Saturday, October 10, 2009

Asparagus Adventure

Six years ago, I was browsing through one of the local nurseries and came upon a plant I had always wanted, Asparagus densiflorus meyersii, aka Foxtail “Fern.” I purchased it, and it grew vigorously for me. I usually placed Foxy outside in the summer, and would make it part of a container arrangement. The first year, I put it in a pot with an Iresine herbstii, and some red Impatiens. The next year it was much bigger, and I surrounded it with Dahlias. As it grew bigger I just used it by itself.

Foxy with Ivy wreath, 2008

After a certain point though, the damn thing got huge. Gorgeous, but huge. It was always a struggle to bring Foxy back inside. Last year, after being moved to a 20-inch pot, it was so heavy that we could no longer carry it upstairs to the spare bedroom. That room had the optimum conditions for it; it was bright and, more importantly, cool. (We keep the rest of the house rather warm.) So Foxy spent the winter in my living room, where it shed cladodes (the proper name for the needle-like foliage) like crazy.

So this year when I put it outside, I decided I would leave it there in the fall, and let the frost get it. (Actually, I’d have to let a hard freeze get it; Asparagus ferns are quite hardy.) I even bought a (small) replacement for it.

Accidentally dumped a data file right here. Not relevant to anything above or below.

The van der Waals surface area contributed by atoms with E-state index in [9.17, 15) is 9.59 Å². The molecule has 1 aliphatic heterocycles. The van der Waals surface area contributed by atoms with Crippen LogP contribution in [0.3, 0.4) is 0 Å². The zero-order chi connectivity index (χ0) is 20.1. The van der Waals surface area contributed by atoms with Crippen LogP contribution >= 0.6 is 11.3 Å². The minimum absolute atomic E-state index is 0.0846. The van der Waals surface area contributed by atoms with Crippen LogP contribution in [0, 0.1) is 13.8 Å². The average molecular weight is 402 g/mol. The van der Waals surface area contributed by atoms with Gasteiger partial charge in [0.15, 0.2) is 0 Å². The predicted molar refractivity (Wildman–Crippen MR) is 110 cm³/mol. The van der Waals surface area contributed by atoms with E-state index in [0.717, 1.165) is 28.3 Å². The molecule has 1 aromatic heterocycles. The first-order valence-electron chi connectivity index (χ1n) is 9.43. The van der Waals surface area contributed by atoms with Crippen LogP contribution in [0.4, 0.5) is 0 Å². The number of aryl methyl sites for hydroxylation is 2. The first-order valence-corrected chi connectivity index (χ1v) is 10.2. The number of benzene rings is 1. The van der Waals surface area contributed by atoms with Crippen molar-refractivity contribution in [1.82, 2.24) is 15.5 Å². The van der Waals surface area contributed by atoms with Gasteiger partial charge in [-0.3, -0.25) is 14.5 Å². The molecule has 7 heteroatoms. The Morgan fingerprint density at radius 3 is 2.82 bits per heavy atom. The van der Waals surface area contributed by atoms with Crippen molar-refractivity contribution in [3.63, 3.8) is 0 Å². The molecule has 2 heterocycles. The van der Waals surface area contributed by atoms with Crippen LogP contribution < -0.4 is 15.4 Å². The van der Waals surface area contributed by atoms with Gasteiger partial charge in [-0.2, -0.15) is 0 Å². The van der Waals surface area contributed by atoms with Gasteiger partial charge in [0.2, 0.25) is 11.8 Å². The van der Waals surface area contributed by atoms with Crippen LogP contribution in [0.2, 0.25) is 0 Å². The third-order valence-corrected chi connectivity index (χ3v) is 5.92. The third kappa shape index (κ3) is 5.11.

Foxy on Saturday, before I got started

But a freeze is forecast for tonight, and I had a change of heart. So I decided to do what I had to do to get it inside.

Tools used during this little adventure:
Big saw, little saw, trowel, fork, pruners, and dowel

First, I examined the plant and trimmed off all the dead fronds and those with bare stems at their bases. Then I placed the pot on its side, and removed as much soil as possible, using the trowel. I then plunged the fork into the pot, and rocked it back and forth as much as possible, which wasn’t much.

View of some of the unsightly fronds before pruning

First round of trimmings

I tried to get the plant out of the pot. It wouldn’t budge. Okay, Plan B. I dig around and remove more loose soil. I then attempt to move the root ball by pushing the dowel through the drainage hole. It wouldn’t budge.

Okay, Plan C. Since I planned to severely prune the root ball anyway, I ask my husband, Bob, if he has any long thin handsaws. Of course he does. Woodworking is one of his hobbies, and he has lots of tools of almost every description. He shows me the small saw pictured second from the left, above, and the wider saw. I tell him the ideal would be something as narrow as the small saw, but as long as the wider saw. He didn’t have anything like that, so I took what he had. I sawed around the inside of the pot with the small saw to get started, then used the large saw. I put the pot back on its side, and pulled. Still wouldn’t budge. I called Bob for help. I figured that I could pull on the plant, while he stood on the other side and pulled on the pot. We tried it. Still wouldn’t budge. Bob suggests that maybe we could just cut the pot apart. In addition to hand tools, he has lots of power tools, and he loves to use them. I decided that I didn’t want to do that, since it’s a fiberglass pot, and fiberglass is not a pleasant material to deal with.